And when you have finished with the KJV or NIV or whichever you chose, head on over to the Lolcat Bible Translation Project at
Same crap, but reads much better.
My first recommendation would be the New Revised Standard with a decent commentary in hand. My second recommendation would be a copy of the New American Standard with a decent commentary. Both cling relatively close to a literal translation, though the NRSV in my experience tends to be more readable and less likely to cause the reader to throw it against the wall and thus more likely to see you through.
HarperCollins' study bible with Apocrypha or the New Oxford Annotated would be ideal, and can both be gotten CHEAP (like $2.00) used. Both the HC and Oxford Study Bible provided a lot more context for the individual books, including timelines, maps, and historical-critical analyses that are necessary in understanding what the authors might have intended, while decidedly staying away from an evangelistic focus. I can honestly say you'll understand the Bible and its background better than most Christians with one of those two texts.
KJV lies third, though as many people have pointed out it still has cultural value and a very strong following within the church.
No matter what, I'd suggest a decent commentary or dictionary - don't buy a concordance unless you actually plan to learn Greek and Hebrew. If you live in a town with a decent (or Bible) college, the Anchor Bible commentary and reference series show a compendium of the best scholarship available. If not, the Anchor Bible Dictionary, which "includes articles on the Dead Sea Scrolls, early Jewish-Christian relations, the historical Jesus, sociological and literary methods of biblical criticism, feminist hermeneutics, and numerous entries on archaeological sites, as well as bibliographies with citations listed individually at the end of each article" is available on CD.
A lot of good advice here. It really depends on who your 'target' is, who you have in mind when you're arguing.
If you have a particular denomination or related set of denominations then you're best served getting one of the translations that they use. So if you're trying to target evangelical christians, you should get the ESV or NIV. The NIV is also a good choice generally in terms of being familiar to North American christians. In any event, it's easy to call or visit a church and find out what the pew bible is for them.
If you really want to play it safe however, the KJV is the best option. While all translations have their detractors, in terms of avoiding debates over the translation you chose...KJV will take you the further with more denominations than any other.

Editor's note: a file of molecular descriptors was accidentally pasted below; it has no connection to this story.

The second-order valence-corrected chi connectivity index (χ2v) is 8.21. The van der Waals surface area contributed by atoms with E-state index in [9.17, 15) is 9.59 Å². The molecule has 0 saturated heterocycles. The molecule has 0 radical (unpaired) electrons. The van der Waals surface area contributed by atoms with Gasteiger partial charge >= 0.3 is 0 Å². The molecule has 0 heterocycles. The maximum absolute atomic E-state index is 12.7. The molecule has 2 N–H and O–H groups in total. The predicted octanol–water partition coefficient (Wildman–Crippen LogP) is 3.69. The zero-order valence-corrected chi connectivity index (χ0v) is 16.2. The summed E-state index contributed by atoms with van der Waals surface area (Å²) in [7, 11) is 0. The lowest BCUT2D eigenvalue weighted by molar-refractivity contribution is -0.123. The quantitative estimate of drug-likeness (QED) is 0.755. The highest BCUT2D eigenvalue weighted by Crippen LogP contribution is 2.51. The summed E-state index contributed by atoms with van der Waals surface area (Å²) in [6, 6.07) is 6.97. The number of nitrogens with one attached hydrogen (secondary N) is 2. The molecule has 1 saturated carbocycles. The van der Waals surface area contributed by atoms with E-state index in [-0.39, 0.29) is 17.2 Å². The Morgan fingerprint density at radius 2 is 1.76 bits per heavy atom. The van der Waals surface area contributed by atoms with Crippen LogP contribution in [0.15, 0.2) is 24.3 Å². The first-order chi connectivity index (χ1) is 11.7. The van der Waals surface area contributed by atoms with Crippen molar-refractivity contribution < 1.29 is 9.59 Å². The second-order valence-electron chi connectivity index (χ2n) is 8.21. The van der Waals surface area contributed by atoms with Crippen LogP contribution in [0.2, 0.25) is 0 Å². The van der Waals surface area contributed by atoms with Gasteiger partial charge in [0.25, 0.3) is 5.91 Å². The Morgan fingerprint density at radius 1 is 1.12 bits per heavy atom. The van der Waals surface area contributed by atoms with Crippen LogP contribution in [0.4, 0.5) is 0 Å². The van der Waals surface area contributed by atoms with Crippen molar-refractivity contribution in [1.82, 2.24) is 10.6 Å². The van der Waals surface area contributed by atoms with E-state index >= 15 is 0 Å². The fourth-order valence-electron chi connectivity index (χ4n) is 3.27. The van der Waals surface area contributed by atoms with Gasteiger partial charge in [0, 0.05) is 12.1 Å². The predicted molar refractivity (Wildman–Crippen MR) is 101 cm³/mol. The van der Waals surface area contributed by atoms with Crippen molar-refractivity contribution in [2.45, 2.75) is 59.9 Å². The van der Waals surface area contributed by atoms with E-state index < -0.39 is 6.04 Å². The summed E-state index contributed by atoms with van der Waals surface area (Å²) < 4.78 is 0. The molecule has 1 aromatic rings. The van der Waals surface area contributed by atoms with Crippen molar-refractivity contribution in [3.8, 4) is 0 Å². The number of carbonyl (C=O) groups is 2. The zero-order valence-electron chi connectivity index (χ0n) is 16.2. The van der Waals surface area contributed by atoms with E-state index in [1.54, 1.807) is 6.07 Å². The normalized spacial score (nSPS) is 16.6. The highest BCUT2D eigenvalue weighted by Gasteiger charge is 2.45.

Lastly if you can get a study bible or annotated bible - do. Having more information about the bible and the beliefs of christians can only help your position. Having such a resource is invaluable because it means you can get the sophisticated interpretations up-front and thus be well prepared. I don't know if your argumentation style involves being able to beat people on their own turf...but if it is, study bibles will help you greatly in that task. If you'll be engaging with serious catholics it would be prudent to get a version that includes the apocrypha.
Whatever version you decide to get, you might want to consider also taking a look at the NET [new english translation] bible online. It's freely available and they do a good job of explaining their translation decisions. That resource will provide you with a good insight into the translations choices that have to be made...and it won't cost you any money.
Here, for funsies this is a good one.
Quite fun to try to get through without laughing.
the Skeptic's Annotated Bible is my favorite. I don't know if it is available in other formats though. It is still a great place to go to drop piles of quotes that violate science, are inconsistent, or are unjust.
I realize I am a little late on this post, but I figured that even if you have already decided on a Bible then at least maybe something I share may be helpful in some way. A couple things:
1) If you are looking to just have a reference resource at your disposal for debating and such, then I would say use a website like www.biblegateway.com or www.blueletterbible.com as these sites offer excellent search functions and have just about any translation that you might need. I prefer biblegateway personally. They would would also be good sites to compare the various translations for any hard or digital copies you may decide to invest in.
2) What you should know about translations and error. You may already know a lot of this, but i will share anyways. The O.T. is written in Hebrew and Chaldee and the N.T. is in Greek. The problem with translations is that when translators make their translations (KJV, NKJV, NIV, NASB, YLT, etc etc) the products lie on a spectrum of interpretation from literal to paraphrased.